• @ben_lubar said:

    the password of the CEO

    Well duh, where would you keep it, in the variable named password? That's the first place the hacker would look at!



  • @Eldelshell said:

    My hiring algo is quite simple:

     return girl && girl.isHot();
    ```</blockquote>
    
    In what language do booleans have an `isHot()` method? And why are you interested in only hiring booleans you shot anyway?


  • Overloaded cast-to-bool operator? Null/undefined check?


  • SockDev

    Boolean.prototype.isHot = function () {
        //implementation
    };
    

  • :belt_onion:

    @immibis_ said:

    In what language do booleans have an isHot() method?

    javascript. we went over this in some other topic earlier this week.


  • :belt_onion:

    :hanzo:ing bastard



  • Yeah, hr is a really hard thing to try and automate. As I understand it, the market is very fragmented, with Oracle (PeopleSoft) and SAP each having a moderate slice of the market, a bunch of smaller fish, and then something like 30-40% of the rest lumped together in the ‘other’ section of the pie chart. So if you can try and imagine what getting any kind of reasonable data set out of that mess would be like, lets just say I'm skeptical about having algorithms actually processing that data in any useful way in the foreseeable future.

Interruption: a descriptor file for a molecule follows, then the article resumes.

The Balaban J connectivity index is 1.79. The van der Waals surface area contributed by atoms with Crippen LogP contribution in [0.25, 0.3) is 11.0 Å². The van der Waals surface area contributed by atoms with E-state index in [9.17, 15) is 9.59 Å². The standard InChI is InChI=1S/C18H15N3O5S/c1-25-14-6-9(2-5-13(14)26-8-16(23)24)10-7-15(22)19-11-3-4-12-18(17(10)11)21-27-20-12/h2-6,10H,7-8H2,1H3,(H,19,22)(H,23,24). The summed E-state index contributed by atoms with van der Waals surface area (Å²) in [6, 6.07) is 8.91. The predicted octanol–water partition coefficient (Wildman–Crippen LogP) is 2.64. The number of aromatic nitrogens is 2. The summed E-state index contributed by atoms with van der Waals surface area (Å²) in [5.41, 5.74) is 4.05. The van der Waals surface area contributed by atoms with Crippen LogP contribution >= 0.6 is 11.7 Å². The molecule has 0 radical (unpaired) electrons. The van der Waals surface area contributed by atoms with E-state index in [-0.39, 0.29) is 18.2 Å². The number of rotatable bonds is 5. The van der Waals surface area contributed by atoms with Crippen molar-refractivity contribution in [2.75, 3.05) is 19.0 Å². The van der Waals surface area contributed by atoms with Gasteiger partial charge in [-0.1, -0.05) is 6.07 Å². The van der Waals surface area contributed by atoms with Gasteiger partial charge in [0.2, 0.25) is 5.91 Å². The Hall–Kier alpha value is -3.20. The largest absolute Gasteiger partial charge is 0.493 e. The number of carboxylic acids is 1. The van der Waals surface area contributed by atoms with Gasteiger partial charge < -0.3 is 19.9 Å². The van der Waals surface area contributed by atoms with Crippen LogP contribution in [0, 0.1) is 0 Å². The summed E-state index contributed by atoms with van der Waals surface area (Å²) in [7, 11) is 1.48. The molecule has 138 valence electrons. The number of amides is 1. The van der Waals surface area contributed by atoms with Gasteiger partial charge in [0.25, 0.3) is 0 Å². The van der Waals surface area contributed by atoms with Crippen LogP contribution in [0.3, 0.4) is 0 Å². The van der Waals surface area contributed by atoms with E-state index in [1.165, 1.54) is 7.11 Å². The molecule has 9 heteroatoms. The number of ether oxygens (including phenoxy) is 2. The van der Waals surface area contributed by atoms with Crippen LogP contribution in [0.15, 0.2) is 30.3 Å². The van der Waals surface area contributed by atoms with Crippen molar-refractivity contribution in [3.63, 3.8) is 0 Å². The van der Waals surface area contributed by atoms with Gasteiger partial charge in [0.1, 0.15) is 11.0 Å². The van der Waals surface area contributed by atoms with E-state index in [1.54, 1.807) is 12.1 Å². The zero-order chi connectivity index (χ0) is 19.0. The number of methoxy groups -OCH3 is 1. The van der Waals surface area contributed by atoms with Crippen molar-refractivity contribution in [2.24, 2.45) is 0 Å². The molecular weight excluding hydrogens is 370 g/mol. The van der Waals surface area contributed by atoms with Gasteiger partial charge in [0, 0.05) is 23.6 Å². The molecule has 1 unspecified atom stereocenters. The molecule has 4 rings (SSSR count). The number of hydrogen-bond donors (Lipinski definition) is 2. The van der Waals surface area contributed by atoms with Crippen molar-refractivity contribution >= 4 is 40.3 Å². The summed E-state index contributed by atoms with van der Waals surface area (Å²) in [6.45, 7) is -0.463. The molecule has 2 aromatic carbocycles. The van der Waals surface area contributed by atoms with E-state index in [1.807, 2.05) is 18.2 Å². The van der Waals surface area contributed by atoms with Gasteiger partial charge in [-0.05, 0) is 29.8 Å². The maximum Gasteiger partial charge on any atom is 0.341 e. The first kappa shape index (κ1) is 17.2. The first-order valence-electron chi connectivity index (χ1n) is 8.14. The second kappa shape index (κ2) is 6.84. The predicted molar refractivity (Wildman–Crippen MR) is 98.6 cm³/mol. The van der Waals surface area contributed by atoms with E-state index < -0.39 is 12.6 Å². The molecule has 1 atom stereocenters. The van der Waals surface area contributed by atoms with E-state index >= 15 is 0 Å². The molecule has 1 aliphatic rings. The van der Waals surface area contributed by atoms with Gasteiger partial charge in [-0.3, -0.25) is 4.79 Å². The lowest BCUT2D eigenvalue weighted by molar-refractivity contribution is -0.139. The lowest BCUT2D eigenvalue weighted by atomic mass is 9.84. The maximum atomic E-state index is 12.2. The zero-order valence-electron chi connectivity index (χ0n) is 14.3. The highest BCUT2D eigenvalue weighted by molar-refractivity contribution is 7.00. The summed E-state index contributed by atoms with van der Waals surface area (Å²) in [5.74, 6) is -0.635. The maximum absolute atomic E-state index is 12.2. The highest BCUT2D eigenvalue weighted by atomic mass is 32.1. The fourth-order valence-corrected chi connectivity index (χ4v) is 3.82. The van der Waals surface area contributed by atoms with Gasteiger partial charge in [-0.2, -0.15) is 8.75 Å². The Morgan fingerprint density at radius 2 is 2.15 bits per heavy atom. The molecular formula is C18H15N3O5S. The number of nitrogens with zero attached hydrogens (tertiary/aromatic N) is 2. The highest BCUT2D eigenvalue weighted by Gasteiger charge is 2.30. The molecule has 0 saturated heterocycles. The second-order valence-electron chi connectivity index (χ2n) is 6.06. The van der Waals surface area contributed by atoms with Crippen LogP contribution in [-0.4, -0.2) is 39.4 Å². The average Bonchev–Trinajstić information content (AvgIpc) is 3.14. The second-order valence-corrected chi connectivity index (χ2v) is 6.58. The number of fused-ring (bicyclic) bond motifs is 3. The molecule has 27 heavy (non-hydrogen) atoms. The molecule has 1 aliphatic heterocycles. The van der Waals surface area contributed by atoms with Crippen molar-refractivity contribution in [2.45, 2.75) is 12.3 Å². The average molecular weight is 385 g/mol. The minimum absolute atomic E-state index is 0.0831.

I suppose the good news is that none of those companies seem to be doing that.

    That textio one is pretty lol, though, if you think about it: having an algorithm that tells you if your job ad sounds too buzz-wordy and inhuman.

    I found the most interesting but to be the article on Korn Ferry, partly because of my enthusiasm for assessment-based hiring (though, to be clear, that was specifically for programming tests, which can reliably be auto-genned; standardized testing is no magic bullet), but mostly because they've somehow managed to obtain assessment results from over two million CEOs and other high-level executives like holy shit, how did you manage to scoop that? Isn't that kind of sensitive data?



  • I don't know exactly what gild's uvp is, but the way I see it, improving hr people's productivity is probably the best way to improve the hiring process. Shit, this is sounding like a tautology again, what I mean is that there are a lot of boxes that need to get checked, a whole lot of ‘process’ that needs to be completed for each candidate, which makes them not want to put too many CVs in the ‘yes’ pile because each unsuccessful candidate just feels like so much wasted time. So by taking some of the busy-work out of the process, a good tool could increase the number of candidates that make it past that initial keyword filter.

    Doxa sounds quite interesting; that's certainly something I've been thinking about: how nice it would be to have some insight to a company's culture or whatever before applying there. But I have concerns regarding how easy it would be much incentive companies would have to game it.



    1. Select all text in advertisement.
    2. Copy.
      3, Move to end of cover letter.
    3. Paste in ad (leave it selected);
    4. Change font colour to white.
    5. Change font size to 1 pt.

    Gets an interview every time!



  • ssht, don't tell everybody!



  • @Unixwolf said:

    Select all text in advertisement.
    Copy.3, Move to end of cover letter.
    Paste in ad (leave it selected);
    Change font colour to white.
    Change font size to 1 pt.

    Gets an interview every time!

    +1, because a like isn't enough to validate that epic genius!